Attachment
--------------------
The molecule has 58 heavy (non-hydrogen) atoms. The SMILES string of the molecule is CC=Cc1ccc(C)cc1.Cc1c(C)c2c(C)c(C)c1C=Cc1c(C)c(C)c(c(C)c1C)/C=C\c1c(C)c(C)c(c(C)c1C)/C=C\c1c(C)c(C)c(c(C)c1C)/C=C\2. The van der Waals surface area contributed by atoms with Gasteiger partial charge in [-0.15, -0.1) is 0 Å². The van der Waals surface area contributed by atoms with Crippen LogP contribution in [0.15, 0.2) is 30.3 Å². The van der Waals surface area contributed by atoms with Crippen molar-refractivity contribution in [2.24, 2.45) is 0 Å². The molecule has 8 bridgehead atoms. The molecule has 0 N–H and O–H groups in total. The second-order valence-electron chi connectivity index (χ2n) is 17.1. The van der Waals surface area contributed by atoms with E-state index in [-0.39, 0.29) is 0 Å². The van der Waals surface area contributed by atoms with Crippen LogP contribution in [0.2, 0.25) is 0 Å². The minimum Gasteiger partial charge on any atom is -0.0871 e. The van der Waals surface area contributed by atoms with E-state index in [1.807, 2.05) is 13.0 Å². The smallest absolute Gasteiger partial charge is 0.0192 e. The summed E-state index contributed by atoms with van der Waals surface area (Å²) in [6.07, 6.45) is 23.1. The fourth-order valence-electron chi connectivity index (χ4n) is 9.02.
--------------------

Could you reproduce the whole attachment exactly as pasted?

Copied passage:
The molecule has 58 heavy (non-hydrogen) atoms. The SMILES string of the molecule is CC=Cc1ccc(C)cc1.Cc1c(C)c2c(C)c(C)c1C=Cc1c(C)c(C)c(c(C)c1C)/C=C\c1c(C)c(C)c(c(C)c1C)/C=C\c1c(C)c(C)c(c(C)c1C)/C=C\2. The van der Waals surface area contributed by atoms with Gasteiger partial charge in [-0.15, -0.1) is 0 Å². The van der Waals surface area contributed by atoms with Crippen LogP contribution in [0.15, 0.2) is 30.3 Å². The van der Waals surface area contributed by atoms with Crippen molar-refractivity contribution in [2.24, 2.45) is 0 Å². The molecule has 8 bridgehead atoms. The molecule has 0 N–H and O–H groups in total. The second-order valence-electron chi connectivity index (χ2n) is 17.1. The van der Waals surface area contributed by atoms with E-state index in [-0.39, 0.29) is 0 Å². The van der Waals surface area contributed by atoms with Crippen LogP contribution in [0.2, 0.25) is 0 Å². The minimum Gasteiger partial charge on any atom is -0.0871 e. The van der Waals surface area contributed by atoms with E-state index in [1.807, 2.05) is 13.0 Å². The smallest absolute Gasteiger partial charge is 0.0192 e. The summed E-state index contributed by atoms with van der Waals surface area (Å²) in [6.07, 6.45) is 23.1. The fourth-order valence-electron chi connectivity index (χ4n) is 9.02.